Set in the South, Lawrence's Ree Dolly is, at the age of seventeen, a strong woman who has put aside her personal desires to be the primary care giver of her younger brother and sister and her sick mother. Struggling through poverty to the point that she and her family must rely upon the kindness of their neighbours, Ree finds herself with a one week deadline to find her father, Jessup, when she is informed that if he doesn't appear for a court date, the State will take her home. Across a stark, yet strangely beautiful landscape, Ree walks from house to house to find members of her family, each of them connected in one way or another in the sale and production of meth, to find her father. Starting with her uncle Teardrop, who knows enough from the outset to warn her, she is met with silence or threats of violence and is forced to rely upon her own strength of character.
Up front, the biggest fault with the film is the narrative. Granik is unable to keep her narrative throughout the film smooth and seamless, and because of such, there are moments peppered throughout where Ree essentially stands around waiting for something to happen. The bond men arrive; her uncle arrives; her friend arrives; the neighbour arrives with food, and so on and so forth, and that gets a bit annoying at times. In a lesser film, indeed, it would be a larger problem--I would tell you that the pacing is all off, that the mystery doesn't work, and to an extent, this is quite true of Winter's Bone. The mystery around Jessup never truly amounts to much, outside the scenes where he is found, and the pacing is off, but fortunately for Granik, she has Lawrence and John Hawkes, as Teardrop, to carry the film through these parts.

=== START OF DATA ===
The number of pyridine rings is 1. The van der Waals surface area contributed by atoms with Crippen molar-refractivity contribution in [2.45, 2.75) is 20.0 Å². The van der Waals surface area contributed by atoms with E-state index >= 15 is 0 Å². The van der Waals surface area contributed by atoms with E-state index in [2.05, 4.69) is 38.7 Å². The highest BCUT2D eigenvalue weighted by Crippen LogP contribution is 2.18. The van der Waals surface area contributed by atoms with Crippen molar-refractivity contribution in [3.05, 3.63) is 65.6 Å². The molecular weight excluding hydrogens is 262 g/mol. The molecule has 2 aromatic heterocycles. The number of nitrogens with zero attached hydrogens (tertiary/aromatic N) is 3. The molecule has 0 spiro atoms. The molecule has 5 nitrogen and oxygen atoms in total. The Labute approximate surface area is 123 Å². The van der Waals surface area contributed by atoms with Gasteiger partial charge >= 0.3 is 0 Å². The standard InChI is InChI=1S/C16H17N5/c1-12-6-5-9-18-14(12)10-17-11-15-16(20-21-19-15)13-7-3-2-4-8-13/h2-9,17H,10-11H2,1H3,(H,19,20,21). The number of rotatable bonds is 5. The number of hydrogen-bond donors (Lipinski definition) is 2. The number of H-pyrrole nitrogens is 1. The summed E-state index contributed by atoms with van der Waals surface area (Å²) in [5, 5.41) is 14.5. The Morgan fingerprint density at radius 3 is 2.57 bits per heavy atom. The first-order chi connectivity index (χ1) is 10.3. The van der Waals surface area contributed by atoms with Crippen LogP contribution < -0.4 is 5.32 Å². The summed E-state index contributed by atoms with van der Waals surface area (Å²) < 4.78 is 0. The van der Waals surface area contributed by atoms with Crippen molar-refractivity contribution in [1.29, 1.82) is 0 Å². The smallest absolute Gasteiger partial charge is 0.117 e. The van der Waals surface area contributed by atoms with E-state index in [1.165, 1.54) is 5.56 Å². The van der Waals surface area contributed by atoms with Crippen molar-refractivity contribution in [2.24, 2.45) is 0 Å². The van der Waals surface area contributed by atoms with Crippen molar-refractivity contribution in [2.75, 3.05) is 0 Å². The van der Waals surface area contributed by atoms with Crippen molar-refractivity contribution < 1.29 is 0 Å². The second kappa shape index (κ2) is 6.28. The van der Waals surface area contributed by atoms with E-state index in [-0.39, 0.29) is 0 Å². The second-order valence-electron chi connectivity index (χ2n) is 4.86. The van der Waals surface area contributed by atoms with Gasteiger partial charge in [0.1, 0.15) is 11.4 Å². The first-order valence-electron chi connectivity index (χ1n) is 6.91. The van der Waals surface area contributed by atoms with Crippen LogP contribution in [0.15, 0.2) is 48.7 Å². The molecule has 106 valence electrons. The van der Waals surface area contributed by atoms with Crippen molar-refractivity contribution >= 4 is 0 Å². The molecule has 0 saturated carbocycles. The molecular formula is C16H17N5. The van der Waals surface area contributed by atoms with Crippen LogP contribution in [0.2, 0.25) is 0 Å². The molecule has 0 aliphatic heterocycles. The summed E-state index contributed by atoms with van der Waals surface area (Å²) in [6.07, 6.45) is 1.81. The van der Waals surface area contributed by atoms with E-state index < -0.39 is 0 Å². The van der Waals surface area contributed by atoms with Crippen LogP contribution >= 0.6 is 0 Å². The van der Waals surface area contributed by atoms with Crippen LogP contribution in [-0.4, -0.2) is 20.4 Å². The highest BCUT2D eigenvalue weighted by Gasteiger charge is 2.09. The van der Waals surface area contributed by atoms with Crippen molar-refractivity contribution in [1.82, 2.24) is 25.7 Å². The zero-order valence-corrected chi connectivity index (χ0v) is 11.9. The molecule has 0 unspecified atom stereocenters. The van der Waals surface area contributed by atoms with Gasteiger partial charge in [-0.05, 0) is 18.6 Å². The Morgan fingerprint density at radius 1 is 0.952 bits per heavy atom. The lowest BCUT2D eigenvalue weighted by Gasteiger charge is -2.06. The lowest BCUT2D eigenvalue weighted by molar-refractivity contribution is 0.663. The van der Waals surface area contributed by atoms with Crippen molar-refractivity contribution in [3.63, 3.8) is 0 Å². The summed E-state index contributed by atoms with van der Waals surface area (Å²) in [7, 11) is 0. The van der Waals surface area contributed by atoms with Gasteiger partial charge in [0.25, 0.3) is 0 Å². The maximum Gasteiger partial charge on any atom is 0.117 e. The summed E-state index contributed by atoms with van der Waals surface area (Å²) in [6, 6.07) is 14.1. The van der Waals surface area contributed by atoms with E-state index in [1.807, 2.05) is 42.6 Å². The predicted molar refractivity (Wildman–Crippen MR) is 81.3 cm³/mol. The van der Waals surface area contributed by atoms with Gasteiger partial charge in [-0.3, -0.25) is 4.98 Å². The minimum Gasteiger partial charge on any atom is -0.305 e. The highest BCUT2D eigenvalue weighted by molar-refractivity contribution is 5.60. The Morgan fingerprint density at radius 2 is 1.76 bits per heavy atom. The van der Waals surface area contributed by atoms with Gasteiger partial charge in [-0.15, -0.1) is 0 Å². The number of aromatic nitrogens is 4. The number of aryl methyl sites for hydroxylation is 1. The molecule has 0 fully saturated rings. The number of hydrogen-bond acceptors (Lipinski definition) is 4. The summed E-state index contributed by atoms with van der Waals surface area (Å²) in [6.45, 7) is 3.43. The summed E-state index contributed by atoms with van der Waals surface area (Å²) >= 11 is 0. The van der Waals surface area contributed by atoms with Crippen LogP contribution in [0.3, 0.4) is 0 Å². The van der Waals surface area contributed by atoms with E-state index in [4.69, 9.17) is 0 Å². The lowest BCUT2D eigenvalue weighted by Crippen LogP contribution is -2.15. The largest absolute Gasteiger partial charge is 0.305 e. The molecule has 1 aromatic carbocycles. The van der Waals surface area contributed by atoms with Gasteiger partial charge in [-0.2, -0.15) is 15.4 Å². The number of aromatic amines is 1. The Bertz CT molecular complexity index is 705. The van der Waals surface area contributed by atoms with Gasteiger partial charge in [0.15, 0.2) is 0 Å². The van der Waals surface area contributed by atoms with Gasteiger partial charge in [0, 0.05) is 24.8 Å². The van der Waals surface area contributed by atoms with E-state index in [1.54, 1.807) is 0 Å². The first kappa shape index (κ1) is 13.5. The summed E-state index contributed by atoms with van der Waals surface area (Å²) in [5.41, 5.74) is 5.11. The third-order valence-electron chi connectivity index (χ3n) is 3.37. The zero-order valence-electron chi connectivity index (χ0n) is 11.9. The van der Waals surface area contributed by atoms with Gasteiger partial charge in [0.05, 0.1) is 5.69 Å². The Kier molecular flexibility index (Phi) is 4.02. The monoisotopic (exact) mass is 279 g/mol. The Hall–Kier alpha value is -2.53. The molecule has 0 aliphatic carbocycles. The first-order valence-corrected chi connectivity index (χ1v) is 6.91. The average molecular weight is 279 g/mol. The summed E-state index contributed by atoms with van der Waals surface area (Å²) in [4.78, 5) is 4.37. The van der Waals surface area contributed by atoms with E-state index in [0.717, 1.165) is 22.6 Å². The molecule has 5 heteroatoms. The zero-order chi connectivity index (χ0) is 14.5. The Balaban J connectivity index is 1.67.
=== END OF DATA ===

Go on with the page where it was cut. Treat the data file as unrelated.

Indeed, what struck me about the film was just how well defined the female characters were, and how absent--and at times destructively so--the male figures were in the film. Teardrop marks the only male character outside Ree's little brother to appear in the film, and with a barely restrained sense of violence about him, as well as habitual drug use, he is of very little use to Ree. That he should be, however, or that any of the male characters should fill that roll, is highlighted in the film by Ree's teaching of her little brother, and telling him not to be squeamish while gutting a squirrel or teaching him how to shoot. Indeed, you could argue that, in the absence of any strong male role model, Ree has become to occupy both positions in her family, and her interactions then with her brother and sister are interesting within that light.
Winter's Bone is by no means a film about gender, however. Any reading I can make about gender roles arise because Granik has allowed for Lawrence to flesh her character out fully upon screen, and her strength and her tenacity make her first and foremost a compelling character. There are themes of gender, of femininity and masculinity, but they unfold as the narrative of the film takes place, and serve to compliment the texture of the film as a whole, rather than to become what the film is about. At it's heart, Winter's Bone is not a film about gender, but rather a film about responsibility, about doing the hard thing when there is no one else there, about tenacity and force of will, and throughout it, Lawrence's Ree Dolly embodies that and more.